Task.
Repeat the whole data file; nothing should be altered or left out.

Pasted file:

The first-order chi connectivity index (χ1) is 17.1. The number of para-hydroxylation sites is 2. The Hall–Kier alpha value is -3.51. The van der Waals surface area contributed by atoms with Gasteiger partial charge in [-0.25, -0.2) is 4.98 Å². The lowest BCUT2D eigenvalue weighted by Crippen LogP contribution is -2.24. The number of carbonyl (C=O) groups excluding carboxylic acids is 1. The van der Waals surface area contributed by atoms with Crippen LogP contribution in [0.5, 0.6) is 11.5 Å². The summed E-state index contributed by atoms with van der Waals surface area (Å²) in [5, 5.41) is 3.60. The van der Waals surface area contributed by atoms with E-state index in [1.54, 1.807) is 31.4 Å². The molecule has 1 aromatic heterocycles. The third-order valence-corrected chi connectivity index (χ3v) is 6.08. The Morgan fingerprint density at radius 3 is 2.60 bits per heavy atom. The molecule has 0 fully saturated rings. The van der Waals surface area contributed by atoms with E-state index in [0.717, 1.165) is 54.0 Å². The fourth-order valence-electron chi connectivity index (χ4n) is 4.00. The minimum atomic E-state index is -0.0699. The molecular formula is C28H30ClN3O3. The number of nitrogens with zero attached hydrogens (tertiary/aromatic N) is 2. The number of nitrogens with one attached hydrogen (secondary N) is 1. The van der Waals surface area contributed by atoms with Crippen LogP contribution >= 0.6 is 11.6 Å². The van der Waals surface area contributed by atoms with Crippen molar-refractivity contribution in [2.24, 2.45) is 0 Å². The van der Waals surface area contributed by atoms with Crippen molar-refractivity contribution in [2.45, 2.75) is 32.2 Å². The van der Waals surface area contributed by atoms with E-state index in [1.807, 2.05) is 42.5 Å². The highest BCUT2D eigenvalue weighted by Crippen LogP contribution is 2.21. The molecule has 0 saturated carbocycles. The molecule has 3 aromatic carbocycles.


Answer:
The first-order chi connectivity index (χ1) is 17.1. The number of para-hydroxylation sites is 2. The Hall–Kier alpha value is -3.51. The van der Waals surface area contributed by atoms with Gasteiger partial charge in [-0.25, -0.2) is 4.98 Å². The lowest BCUT2D eigenvalue weighted by Crippen LogP contribution is -2.24. The number of carbonyl (C=O) groups excluding carboxylic acids is 1. The van der Waals surface area contributed by atoms with Crippen LogP contribution in [0.5, 0.6) is 11.5 Å². The summed E-state index contributed by atoms with van der Waals surface area (Å²) in [5, 5.41) is 3.60. The van der Waals surface area contributed by atoms with E-state index in [1.54, 1.807) is 31.4 Å². The molecule has 1 aromatic heterocycles. The third-order valence-corrected chi connectivity index (χ3v) is 6.08. The Morgan fingerprint density at radius 3 is 2.60 bits per heavy atom. The molecule has 0 fully saturated rings. The van der Waals surface area contributed by atoms with E-state index in [0.717, 1.165) is 54.0 Å². The fourth-order valence-electron chi connectivity index (χ4n) is 4.00. The minimum atomic E-state index is -0.0699. The molecular formula is C28H30ClN3O3. The number of nitrogens with zero attached hydrogens (tertiary/aromatic N) is 2. The number of nitrogens with one attached hydrogen (secondary N) is 1. The van der Waals surface area contributed by atoms with Crippen LogP contribution >= 0.6 is 11.6 Å². The van der Waals surface area contributed by atoms with Crippen molar-refractivity contribution in [2.24, 2.45) is 0 Å². The van der Waals surface area contributed by atoms with Crippen molar-refractivity contribution in [2.45, 2.75) is 32.2 Å². The van der Waals surface area contributed by atoms with E-state index in [1.807, 2.05) is 42.5 Å². The highest BCUT2D eigenvalue weighted by Crippen LogP contribution is 2.21. The molecule has 0 saturated carbocycles. The molecule has 3 aromatic carbocycles.